Small World

Dear Ann-Margret . . .

Don't let the bastards get you down.

When I heard you were coming to town last week with The Best Little Whorehouse in Texas, I tried to wrangle my way into an audience with you, knowing you'd need my support before you hit that stage in some spangly Bob Mackie thing. I knew that Seattle would have its cold, bitter way with you, just like Jack Nicholson did in Carnal Knowledge. People couldn't wait to start getting camp on you, just because you're older and still kooky and haven't decided to turn into Bea Arthur. Does no one, you must think, understand the glory of a woman who could coast on her senior discounts but is instead still getting into motorcycle accidents? (Have your ribs healed completely, by the way?)

I understand, Ann, but it was not to be. Alternative weeklies, apparently, are of dubious merit to road show marketing, so they kept me from you. And, OK, I was not sure that the production would work out. Let Marilu Henner, I thought, do Broadway knockoffs; I'm fine if you take the easy money and cry in soft focus on Touched By an Angel. But Whorehouse is a fun little musical—in that why-are-a-bunch-of-hookers-singing-right-now? kind of way—and who wouldn't want to see you perform live?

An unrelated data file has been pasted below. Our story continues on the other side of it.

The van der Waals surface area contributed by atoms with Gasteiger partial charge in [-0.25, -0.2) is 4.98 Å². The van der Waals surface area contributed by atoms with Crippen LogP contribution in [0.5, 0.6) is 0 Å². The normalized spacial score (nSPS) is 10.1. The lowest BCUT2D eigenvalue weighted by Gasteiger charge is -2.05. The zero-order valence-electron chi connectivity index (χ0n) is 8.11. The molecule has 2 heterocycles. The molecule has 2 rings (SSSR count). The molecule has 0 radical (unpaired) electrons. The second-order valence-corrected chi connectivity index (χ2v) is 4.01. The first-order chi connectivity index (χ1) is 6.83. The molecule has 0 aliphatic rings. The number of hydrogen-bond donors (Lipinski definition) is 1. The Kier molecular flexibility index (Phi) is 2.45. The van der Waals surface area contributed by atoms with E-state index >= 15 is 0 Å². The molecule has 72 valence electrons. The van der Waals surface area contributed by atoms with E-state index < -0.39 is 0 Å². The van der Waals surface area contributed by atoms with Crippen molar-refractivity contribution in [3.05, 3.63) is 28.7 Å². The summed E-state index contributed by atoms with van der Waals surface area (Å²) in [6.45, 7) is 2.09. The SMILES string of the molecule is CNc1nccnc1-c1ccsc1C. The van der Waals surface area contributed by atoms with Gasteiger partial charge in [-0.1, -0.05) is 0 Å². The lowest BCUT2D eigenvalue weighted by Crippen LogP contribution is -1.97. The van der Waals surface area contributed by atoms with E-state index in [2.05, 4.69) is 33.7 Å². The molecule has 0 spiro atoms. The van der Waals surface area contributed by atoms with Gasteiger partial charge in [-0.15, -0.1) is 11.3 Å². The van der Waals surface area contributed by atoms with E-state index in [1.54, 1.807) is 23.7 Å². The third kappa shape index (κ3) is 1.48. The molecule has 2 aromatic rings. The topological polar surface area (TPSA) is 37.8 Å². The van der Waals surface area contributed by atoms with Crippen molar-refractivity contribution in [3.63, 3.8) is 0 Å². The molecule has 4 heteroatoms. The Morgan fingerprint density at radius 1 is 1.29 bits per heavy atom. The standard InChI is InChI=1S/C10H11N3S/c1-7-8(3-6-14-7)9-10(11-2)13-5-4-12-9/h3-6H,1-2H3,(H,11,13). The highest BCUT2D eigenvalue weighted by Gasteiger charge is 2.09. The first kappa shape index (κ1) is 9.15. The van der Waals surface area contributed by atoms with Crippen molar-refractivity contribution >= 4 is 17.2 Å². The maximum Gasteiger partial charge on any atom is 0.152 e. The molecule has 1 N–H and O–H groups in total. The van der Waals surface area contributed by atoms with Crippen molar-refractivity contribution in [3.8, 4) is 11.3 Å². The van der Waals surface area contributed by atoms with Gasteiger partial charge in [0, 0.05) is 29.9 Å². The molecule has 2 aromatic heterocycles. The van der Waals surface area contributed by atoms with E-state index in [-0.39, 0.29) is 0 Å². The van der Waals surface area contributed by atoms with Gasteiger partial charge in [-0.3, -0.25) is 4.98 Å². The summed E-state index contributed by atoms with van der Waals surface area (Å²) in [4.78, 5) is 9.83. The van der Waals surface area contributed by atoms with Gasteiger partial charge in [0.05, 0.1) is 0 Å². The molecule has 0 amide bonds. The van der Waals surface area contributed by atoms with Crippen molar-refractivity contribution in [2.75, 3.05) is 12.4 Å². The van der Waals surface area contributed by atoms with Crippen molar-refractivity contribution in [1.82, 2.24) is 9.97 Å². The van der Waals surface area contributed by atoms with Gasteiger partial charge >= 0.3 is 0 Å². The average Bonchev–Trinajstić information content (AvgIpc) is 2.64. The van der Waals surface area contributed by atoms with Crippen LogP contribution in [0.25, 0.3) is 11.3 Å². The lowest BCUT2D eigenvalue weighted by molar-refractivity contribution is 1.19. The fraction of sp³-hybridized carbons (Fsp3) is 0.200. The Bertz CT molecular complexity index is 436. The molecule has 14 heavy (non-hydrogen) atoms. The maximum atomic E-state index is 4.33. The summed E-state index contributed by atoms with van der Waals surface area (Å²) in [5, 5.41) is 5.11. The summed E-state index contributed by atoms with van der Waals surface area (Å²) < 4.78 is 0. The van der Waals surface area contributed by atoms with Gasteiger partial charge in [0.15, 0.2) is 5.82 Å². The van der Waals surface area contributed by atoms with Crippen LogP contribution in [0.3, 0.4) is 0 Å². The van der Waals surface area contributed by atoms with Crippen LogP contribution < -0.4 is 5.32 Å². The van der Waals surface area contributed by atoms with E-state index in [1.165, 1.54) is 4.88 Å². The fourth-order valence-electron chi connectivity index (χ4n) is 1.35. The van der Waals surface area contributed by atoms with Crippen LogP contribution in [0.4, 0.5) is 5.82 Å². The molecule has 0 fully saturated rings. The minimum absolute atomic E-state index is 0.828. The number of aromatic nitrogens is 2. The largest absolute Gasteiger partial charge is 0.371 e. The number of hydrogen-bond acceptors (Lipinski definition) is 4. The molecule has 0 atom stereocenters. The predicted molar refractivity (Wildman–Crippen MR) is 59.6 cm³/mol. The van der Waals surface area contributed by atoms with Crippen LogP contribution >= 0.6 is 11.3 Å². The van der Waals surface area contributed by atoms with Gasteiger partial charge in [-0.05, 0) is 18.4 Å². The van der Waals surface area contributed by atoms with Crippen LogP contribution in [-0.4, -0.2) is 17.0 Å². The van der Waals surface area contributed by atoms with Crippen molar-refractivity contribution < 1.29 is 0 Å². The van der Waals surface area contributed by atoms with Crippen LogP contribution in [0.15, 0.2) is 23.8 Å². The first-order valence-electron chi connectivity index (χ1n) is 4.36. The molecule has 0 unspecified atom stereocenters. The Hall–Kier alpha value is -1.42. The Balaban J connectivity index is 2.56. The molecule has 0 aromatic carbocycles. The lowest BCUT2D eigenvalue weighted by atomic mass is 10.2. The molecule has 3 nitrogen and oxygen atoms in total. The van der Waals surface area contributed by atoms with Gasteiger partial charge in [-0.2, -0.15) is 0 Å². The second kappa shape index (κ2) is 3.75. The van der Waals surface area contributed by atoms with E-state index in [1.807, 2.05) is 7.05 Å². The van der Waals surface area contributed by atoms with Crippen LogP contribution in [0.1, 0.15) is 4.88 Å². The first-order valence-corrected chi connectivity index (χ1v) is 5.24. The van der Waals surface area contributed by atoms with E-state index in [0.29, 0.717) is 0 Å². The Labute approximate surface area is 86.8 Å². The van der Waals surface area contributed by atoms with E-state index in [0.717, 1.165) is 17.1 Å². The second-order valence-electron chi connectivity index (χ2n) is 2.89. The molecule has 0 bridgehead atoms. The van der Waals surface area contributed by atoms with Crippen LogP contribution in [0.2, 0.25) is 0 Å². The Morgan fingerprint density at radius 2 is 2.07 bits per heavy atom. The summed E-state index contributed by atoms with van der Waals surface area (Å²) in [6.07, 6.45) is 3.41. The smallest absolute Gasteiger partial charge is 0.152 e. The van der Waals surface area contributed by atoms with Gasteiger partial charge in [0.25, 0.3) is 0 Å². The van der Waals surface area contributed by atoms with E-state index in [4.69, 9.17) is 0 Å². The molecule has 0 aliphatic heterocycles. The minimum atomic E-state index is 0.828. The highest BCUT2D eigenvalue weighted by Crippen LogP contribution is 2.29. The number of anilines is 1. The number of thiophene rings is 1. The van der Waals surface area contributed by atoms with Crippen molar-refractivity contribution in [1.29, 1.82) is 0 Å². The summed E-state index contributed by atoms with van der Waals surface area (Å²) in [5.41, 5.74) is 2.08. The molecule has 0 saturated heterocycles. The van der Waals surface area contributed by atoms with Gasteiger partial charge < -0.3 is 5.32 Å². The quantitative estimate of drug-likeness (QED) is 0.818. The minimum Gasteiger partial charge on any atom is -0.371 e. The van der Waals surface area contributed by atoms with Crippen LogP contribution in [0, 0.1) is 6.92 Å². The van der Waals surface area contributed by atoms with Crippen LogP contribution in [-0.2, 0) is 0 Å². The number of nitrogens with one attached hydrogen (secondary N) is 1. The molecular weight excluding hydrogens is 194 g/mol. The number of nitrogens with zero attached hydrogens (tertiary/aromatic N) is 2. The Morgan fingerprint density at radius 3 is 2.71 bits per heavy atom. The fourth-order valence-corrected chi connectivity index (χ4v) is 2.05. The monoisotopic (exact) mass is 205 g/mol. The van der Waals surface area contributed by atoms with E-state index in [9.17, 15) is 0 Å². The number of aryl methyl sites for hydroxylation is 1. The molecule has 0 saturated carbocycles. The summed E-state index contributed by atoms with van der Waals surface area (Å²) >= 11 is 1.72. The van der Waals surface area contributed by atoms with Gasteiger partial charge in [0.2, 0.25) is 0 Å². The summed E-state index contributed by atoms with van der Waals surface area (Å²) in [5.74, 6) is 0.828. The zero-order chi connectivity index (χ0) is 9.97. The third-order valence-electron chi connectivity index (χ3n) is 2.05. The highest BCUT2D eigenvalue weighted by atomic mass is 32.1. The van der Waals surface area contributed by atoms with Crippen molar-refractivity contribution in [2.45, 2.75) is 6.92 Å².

I think the resulting coverage cried out for my voice, Ann. The P-I's Joe Adcock, without any irony, called you "a performer who has a long list of movie and casino credits." (Joe, Joe, Joe—this is like saying that Liza Minnelli "has a history with prescription drugs.") And then the Times' Misha Berson had to point out that you had "bigger hair and more eye makeup than even Elizabeth Taylor would dare," but "looked swell, in an overblown Vegas-y way." (Misha, my friend, how else would you have it?)

But I know you. You, the sultry juvenile delinquent in Kitten With a Whip, purring, "I feel shiny good!" to stodgy John Forsythe. You, the serious journalist in The Swinger, the opening credits of which showcase you belting the title song in a cat suit while bouncing on a trampoline. You in Viva Las Vegas, out-Elvising Elvis. And don't even get me started on Tommy; I've lain awake nights wondering what, if anything, director Ken Russell said before you covered yourself in baked beans and humped the bed pillows. I know that life doesn't get any better than you, Miss Ann-Margret.

So do whatever you want. Just call me next time.

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